|Title||Kinetics and specificity of peptide uptake by the oligopeptide transport system of Lactococcus lactis.|
|Publication Type||Journal Article|
|Year of Publication||1998|
|Authors||Detmers, FJ, Kunji, ERS, Lanfermeijer, FC, Poolman, B, Konings, WN|
|Date Published||1998 Nov 24|
|Keywords||Amino Acid Sequence, ATP-Binding Cassette Transporters, Bacterial Proteins, Biological Transport, Carrier Proteins, Caseins, Endopeptidases, Kinetics, Lactococcus lactis, Lipoproteins, Membrane Transport Proteins, Molecular Sequence Data, Oligopeptides, Peptide Library, Peptides|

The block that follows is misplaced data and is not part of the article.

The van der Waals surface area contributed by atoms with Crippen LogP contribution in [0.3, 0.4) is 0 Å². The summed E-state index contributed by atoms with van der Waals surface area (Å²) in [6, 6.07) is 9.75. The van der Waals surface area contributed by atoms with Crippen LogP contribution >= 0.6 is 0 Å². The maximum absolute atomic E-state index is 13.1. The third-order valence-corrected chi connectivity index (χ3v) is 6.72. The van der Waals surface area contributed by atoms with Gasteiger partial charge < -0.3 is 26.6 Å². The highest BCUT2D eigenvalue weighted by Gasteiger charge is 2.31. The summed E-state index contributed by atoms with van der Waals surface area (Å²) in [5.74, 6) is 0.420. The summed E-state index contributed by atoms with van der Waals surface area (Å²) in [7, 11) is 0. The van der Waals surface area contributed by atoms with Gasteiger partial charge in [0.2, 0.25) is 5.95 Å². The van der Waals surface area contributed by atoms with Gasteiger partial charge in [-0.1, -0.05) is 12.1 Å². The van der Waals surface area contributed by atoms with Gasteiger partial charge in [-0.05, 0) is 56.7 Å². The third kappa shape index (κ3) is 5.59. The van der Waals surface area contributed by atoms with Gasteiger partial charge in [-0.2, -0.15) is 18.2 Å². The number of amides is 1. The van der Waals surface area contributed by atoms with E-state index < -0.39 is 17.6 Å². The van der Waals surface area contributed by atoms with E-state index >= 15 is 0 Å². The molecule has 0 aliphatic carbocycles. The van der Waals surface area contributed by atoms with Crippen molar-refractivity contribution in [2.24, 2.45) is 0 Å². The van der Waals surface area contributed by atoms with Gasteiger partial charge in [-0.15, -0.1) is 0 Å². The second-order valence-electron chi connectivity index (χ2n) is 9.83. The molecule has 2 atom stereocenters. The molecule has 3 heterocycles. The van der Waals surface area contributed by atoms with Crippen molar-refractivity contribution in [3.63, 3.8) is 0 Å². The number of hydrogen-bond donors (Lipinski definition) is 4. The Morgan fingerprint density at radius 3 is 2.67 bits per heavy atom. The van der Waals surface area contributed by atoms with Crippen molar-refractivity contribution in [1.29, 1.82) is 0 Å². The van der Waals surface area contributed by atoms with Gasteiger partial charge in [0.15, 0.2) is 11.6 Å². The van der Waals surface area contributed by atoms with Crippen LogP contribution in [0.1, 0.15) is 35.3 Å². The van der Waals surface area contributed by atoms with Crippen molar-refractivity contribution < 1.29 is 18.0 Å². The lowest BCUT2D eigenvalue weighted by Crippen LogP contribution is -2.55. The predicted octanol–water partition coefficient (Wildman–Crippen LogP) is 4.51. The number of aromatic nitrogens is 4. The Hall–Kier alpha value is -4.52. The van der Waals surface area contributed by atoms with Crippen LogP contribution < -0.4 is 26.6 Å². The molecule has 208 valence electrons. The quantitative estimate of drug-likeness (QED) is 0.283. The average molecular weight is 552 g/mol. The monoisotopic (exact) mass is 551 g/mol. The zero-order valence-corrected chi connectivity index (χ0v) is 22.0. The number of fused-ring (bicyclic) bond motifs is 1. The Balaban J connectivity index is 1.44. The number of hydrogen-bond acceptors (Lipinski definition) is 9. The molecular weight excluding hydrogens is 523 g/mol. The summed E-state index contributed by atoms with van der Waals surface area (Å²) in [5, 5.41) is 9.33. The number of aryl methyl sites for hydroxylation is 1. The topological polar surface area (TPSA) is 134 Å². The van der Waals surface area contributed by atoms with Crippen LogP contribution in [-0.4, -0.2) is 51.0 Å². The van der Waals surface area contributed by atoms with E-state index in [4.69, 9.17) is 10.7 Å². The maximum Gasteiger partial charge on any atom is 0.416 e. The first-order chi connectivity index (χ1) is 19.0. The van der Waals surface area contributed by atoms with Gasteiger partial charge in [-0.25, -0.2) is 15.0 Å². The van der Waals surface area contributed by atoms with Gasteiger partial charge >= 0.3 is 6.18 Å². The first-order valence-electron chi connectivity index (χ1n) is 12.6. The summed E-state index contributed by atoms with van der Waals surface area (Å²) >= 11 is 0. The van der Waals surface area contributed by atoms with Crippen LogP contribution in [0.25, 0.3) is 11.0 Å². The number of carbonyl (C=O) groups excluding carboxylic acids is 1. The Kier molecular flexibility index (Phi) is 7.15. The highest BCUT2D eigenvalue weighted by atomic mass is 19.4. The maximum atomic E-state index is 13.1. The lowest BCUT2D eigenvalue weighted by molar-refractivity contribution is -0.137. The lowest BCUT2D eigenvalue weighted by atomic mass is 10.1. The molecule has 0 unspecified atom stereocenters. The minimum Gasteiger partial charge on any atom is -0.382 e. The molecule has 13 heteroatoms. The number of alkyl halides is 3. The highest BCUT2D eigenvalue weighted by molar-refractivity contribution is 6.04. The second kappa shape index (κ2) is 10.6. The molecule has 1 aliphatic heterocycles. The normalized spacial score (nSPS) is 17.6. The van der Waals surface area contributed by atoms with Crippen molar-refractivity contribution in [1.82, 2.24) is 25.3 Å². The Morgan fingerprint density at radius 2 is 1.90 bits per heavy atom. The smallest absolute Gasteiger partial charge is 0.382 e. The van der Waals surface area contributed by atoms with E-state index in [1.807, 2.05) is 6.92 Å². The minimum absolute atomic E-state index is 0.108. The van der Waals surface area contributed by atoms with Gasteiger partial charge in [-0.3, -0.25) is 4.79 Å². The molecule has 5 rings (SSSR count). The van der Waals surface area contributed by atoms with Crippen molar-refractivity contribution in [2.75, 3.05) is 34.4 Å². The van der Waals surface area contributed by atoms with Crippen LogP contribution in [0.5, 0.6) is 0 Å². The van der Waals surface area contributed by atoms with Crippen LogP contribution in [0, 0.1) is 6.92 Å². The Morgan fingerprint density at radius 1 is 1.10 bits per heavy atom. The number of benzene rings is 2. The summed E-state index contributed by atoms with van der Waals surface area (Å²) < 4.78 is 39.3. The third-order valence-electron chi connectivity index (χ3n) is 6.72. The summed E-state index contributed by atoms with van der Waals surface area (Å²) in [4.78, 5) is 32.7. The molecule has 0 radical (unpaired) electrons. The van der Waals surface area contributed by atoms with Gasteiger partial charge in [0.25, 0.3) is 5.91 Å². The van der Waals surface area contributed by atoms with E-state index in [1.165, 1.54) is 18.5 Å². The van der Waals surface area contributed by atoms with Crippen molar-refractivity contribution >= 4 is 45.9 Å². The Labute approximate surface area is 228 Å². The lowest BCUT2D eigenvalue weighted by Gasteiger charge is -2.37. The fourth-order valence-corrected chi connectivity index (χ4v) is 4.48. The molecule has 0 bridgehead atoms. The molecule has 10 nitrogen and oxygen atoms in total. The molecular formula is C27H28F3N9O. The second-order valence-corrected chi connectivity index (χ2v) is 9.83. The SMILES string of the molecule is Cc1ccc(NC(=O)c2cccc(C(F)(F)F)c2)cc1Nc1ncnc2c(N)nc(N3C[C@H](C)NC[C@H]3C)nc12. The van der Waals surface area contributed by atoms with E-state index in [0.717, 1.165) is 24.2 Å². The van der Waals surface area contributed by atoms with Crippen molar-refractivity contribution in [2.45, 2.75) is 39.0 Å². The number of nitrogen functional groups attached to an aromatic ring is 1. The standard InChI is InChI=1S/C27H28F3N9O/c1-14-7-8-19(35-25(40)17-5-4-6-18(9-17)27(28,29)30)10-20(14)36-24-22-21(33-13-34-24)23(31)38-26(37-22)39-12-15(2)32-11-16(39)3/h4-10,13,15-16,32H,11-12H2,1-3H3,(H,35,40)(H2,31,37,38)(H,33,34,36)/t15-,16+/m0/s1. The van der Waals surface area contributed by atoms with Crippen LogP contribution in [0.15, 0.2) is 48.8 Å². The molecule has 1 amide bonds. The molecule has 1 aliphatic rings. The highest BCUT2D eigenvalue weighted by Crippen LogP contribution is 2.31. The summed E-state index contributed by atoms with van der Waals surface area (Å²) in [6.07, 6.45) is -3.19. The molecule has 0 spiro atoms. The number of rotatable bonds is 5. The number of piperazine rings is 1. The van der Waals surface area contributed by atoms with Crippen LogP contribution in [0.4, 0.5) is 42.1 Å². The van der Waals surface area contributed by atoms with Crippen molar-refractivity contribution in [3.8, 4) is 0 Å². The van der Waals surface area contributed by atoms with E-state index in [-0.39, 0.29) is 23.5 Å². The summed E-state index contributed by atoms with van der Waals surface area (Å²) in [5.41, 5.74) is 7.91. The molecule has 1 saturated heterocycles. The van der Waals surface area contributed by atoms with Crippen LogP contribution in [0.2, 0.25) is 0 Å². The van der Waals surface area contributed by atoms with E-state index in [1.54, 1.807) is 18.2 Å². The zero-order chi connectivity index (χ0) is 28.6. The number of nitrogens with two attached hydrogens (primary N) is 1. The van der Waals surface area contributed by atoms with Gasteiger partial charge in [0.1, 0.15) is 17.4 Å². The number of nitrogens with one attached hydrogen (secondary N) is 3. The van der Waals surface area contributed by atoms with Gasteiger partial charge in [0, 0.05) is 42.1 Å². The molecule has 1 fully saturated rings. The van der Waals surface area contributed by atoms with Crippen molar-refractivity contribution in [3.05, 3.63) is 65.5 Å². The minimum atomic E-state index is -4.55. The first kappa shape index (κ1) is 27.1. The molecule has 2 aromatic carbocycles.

To obtain amino acids for growth, Lactococcus lactis uses a proteolytic system to degrade exogenous proteins such as caseins. The extracellular cell wall-attached proteinase PrtP and the oligopeptide transport system Opp mediate the first two steps in the utilization of caseins. beta-Casein is degraded by PrtP to fragments of 5-30 amino acid residues, and only a limited number of peptides are selected from this pool for uptake via Opp. To study the specificity of Opp and the kinetics of peptide uptake in L. lactis in detail, we used the following strategy: (i) the Opp system was overexpressed; (ii) a 4-fold peptidase mutant was used that is unable to degrade KYGK; (iii) iodinated KYGK was used as the reporter peptide; (iv) libraries of peptides, in which one amino acid position is systematically varied, were used as competitive peptides; and (v) peptides were synthesized on the basis of the beta-casein degradation products, their inhibition of KYGK uptake was determined, and the uptake of these peptides was followed by high-performance liquid chromatography (HPLC). These studies indicate that (i) the Opp system can transport a broad range of peptides from 4 up to at least 18 residues with very little preference for particular side chains and (ii) the kinetics of peptide uptake differ for different substrates tested. Whereas class I peptides such as KYGK exhibit normal Michaelis-Menten kinetics, the level of uptake of the majority of peptides (class II) increases sigmoidally with concentration. Different models for explaining the apparent cooperative effects that are observed for peptide uptake are discussed.